Field-Testing of Unmanned Aerial Vehicles to Monitor Avian Abundance Using Audio Recordings
Environmental Studies Honors Thesis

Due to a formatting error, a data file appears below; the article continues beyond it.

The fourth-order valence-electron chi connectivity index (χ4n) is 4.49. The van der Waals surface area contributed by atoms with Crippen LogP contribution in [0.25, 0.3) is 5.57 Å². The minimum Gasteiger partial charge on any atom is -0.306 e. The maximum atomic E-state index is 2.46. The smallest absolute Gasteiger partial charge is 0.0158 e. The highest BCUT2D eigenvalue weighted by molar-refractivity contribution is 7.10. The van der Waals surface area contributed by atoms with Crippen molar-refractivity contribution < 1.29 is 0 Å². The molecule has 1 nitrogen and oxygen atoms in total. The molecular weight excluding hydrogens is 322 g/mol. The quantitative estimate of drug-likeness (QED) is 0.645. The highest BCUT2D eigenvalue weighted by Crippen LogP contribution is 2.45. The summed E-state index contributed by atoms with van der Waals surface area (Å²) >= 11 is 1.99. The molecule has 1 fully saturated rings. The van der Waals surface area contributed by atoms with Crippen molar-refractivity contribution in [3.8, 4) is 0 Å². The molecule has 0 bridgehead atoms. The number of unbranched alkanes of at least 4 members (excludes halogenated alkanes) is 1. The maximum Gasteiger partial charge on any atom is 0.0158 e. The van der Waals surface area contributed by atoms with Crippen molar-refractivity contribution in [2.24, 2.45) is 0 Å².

Point counts are the most common method of surveying birds, but they are subject to temporal, spatial, and observer biases. To eliminate several of these biases, we propose attaching a recorder to a consumer-grade quadcopter (Unmanned Aerial Vehicle, or UAV) to estimate bird populations based on audio data. We obtained information on behavior (song output) in response to the drone as well as recordings of bird song. Birds had a slightly negative response to the quadcopter. Species richness was similar between the terrestrial and aerial point counts, but species composition differed. For most species, the number of birds detected on aerial recordings were similar to ground-based counts, but they severely under-sampled mourning doves (Zenaida macroura), gray catbirds (Dumetella carolinensis), and willow flycatchers (Empidonax traillii). Birds with quiet or low frequency songs are likely to be under-detected by UAV-based methods, due to masking by the drone noise of the quadcopter. We demonstrate that low-cost consumer-end UAVs provide a useful new method of surveying songbirds that is accessible to organizations and researchers with restricted budgets.